Acting Like a Gray Whale
"We literally know more about the solar system than we know about the social dynamics of whales," said whale biologist Kenneth Balcom. Why are whales so difficult to study? Researchers can only view them for limited amounts of time. For many species, their whereabouts are known for only a few months out of the year. Whales spend over 90% of their time below the ocean surface, so visual tracking is difficult. But understanding their migration is an essential part of identifying and protecting whales' habitats.
How do we learn about whales? We can't interview them, but we can watch them at every chance. The migration of the gray whale close to the North American coast presents an unequalled opportunity for whale-watching. This report is full of observations. As you read, what did you gather about the social dynamics of whales? Below are some observations sent by observers at Channel Islands National Marine Sanctuary near Santa Barbara. We've teamed them with some facts. How do these observations support known facts?
Observation: A pod of three gray whales, probably a mating pod, were swimming very close together. They seemed to be swimming leisurely along and seemed comfortable with the boat following them.
Fact: It is not known how much of the mating and calving activity is restricted to lagoons along the Pacific coast of Baja California. Calving and mating are sometimes seen during the migration too. Females are frequently found in the company of one or two males (termed a "courting triad"). Mating activity continues during much of the northward migration, since the males and the females without calves are together during this time.
Observation: A group of three gray whales stopped to feed in a kelp bed.
Fact: Although it used to be believed that gray whales did not feed during migration, this has now been disproved.
Observation: A pod of gray whales was swimming together with a pod of common dolphins.
Fact: By most reports, gray whales get along peacefully with most other marine species, with the obvious exception of their predators. Whale researcher Rod Palm has even seen a sea lion grabbing a quick ride on the back of a gray whale, although the whale quickly dove to get rid of the unwanted hitchhiker. Many types of sea birds perch on gray whales' backs, apparently attracted to the food items stirred up by the whales' feeding.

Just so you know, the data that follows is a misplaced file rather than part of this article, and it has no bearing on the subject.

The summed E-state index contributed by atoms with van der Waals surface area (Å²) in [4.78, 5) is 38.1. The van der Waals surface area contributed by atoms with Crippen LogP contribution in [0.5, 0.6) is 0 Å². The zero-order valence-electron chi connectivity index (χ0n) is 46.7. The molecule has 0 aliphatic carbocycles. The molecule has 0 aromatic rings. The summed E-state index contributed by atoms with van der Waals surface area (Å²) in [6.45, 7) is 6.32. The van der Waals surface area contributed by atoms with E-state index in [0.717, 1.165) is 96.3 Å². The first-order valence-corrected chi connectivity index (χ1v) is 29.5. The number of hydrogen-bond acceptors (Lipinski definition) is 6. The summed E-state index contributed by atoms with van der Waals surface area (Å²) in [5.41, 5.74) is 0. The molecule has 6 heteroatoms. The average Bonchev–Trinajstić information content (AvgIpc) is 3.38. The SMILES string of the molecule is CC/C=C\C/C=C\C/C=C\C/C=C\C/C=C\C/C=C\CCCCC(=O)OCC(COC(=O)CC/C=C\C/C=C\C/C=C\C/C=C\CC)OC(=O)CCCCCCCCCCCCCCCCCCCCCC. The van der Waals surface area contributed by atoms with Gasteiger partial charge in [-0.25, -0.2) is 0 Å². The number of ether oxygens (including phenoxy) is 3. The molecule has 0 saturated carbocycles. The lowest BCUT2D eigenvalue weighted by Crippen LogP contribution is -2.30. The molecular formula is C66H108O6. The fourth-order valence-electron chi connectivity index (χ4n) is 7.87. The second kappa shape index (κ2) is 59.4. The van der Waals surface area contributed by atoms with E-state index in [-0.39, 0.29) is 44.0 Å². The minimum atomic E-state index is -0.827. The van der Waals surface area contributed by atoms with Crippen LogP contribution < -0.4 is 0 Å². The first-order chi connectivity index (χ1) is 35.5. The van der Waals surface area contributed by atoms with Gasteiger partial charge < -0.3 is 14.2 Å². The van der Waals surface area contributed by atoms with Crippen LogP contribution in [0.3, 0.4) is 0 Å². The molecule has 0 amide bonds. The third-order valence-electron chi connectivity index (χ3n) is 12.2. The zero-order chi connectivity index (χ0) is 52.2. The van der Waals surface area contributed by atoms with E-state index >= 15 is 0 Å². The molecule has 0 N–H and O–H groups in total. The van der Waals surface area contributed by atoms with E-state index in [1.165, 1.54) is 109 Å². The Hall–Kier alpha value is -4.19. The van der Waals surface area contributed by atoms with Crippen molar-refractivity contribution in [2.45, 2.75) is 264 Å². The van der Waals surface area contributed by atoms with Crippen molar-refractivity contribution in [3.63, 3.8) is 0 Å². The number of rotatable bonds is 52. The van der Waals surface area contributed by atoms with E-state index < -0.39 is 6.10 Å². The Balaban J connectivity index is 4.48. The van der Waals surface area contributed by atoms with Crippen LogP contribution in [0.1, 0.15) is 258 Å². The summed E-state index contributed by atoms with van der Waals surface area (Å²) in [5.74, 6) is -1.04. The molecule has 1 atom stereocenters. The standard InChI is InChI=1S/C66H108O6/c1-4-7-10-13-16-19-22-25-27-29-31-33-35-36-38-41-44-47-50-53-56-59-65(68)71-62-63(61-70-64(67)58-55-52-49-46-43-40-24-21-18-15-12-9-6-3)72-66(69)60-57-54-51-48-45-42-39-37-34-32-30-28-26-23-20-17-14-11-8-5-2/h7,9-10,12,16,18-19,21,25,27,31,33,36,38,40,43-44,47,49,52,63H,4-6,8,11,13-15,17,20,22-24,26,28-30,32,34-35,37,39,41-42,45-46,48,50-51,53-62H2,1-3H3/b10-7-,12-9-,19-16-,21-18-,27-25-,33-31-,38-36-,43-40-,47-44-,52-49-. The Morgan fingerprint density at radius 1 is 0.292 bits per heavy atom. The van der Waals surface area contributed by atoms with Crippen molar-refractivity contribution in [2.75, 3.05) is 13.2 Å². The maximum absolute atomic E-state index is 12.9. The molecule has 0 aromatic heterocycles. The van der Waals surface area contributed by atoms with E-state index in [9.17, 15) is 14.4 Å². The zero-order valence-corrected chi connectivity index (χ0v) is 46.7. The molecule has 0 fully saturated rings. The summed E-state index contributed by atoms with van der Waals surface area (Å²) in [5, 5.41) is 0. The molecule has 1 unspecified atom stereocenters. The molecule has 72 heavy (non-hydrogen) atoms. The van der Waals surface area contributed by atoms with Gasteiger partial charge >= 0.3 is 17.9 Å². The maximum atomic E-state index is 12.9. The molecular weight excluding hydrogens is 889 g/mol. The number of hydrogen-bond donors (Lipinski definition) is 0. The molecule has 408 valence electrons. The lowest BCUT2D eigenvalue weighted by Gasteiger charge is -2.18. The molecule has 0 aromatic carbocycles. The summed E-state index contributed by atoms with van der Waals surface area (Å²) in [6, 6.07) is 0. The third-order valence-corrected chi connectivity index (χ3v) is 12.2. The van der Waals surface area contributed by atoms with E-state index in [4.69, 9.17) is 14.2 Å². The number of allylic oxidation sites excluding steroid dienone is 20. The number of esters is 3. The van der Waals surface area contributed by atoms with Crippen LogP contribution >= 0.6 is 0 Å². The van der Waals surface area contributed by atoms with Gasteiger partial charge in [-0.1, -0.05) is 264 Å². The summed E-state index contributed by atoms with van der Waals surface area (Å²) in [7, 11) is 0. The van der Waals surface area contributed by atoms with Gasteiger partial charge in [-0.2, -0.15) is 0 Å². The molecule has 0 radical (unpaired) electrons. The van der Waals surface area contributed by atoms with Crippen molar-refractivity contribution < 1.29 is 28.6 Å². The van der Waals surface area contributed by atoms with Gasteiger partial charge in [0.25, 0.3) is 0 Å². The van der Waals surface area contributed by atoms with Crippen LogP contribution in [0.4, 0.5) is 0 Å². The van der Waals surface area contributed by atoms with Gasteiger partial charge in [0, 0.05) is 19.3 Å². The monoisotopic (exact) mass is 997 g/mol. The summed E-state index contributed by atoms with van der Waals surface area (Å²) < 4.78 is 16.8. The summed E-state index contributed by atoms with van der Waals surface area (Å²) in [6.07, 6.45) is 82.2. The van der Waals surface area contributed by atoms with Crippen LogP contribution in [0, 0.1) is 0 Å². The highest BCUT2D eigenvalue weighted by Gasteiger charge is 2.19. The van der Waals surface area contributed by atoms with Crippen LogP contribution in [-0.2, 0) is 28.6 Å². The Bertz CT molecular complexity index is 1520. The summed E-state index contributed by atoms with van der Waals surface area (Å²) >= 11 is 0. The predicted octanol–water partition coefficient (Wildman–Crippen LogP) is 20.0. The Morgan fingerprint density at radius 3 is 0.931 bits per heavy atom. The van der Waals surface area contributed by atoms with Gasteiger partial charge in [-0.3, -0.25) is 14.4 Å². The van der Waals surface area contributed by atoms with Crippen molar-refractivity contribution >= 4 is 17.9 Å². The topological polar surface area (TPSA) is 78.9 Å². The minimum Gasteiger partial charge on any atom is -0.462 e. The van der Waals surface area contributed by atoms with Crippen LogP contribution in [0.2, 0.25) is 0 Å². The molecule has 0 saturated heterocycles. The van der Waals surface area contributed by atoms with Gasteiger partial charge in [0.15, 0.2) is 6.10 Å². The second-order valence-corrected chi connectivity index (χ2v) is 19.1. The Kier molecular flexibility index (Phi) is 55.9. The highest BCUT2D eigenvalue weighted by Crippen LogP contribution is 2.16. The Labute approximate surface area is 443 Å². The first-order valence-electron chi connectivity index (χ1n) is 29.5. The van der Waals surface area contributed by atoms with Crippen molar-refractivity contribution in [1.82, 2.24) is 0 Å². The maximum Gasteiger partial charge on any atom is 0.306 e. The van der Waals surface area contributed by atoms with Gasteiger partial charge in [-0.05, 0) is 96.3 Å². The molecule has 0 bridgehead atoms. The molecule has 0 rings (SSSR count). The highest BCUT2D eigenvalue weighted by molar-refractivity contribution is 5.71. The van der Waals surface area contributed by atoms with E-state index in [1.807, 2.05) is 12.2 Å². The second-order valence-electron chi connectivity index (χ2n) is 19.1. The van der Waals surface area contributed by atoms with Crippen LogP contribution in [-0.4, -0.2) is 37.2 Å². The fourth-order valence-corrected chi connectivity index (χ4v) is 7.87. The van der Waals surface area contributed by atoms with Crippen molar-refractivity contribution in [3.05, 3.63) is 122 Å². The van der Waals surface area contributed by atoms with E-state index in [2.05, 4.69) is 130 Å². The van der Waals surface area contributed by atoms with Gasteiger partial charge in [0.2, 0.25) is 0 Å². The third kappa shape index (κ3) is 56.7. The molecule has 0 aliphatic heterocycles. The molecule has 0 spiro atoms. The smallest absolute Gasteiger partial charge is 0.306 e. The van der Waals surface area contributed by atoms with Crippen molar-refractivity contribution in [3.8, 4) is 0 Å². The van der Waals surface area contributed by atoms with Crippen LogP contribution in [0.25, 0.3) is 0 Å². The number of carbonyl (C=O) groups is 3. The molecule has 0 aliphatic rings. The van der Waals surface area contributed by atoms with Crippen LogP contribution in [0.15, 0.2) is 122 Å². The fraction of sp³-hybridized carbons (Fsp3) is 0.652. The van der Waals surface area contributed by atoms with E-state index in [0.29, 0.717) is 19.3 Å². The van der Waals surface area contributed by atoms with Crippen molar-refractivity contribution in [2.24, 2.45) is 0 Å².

Observation: Two gray whales were snorkeling along the surface in the fog. They were underwater for about 4 minutes and then come back up, but gave a very small blow of air at the surface. We could watch them run about 1-1/2 feet under the water.
Fact: An adult gray whale can stay submerged up to 15 minutes.
A REAL Survivor
Gray whales can live 30 to 50 years. Some may live 60 years. If a gray whale could talk, just think of the stories it could tell! Earth Day is a good time to think about it. Imagine a gray whale whose life began 30 years ago in the Baja lagoons, and write its life story:
Grays in Kodiak! Discussion of Challenge Question #5
On Feb. 21 we asked," "When do you predict the first gray whale will be sighted in the Gulf of Alaska, near Kodiak?"
Last year (2000) the date was March 16. From Kodiak, Susan Payne recently provided the answer! "Finally, we are having some positive sightings of gray whales:
Congratulations to Mona and Nicole from Iselin Middle School Team 7B for the CLOSEST prediction date of March
Tales told by Tails: Discussion of Challenge Question #10
Keith Jones took this photo, saying, "Notice the rake marks from killer whale teeth, and also the notch (bite) out of the left side of the fluke. This was a full grown adult, pregnant and cruising inside the inner lagoon area." Forget the TV show---THIS is a real survivor!
Heaviness Helps: Discussion of Challenge Question #11
"What advantages does their huge size provide to whales?"
Their huge bodies help whales generate and hold heat, an important adaptation in the ocean where icy water can zap away body heat up to 20 times faster than on land. Animals generate body heat in their organs and tissues and lose body heat across their body surface area. As an animal increases in size, there is proportionately less skin area exposed relative to their total body mass, and therefore, less heat loss to the environment. If a gray whale lived on land, overheating would be a serious problem since it would have a small surface area relative to its body size. But since whales lives in water, they quickly lose the large amounts of heat that their huge bodies generate.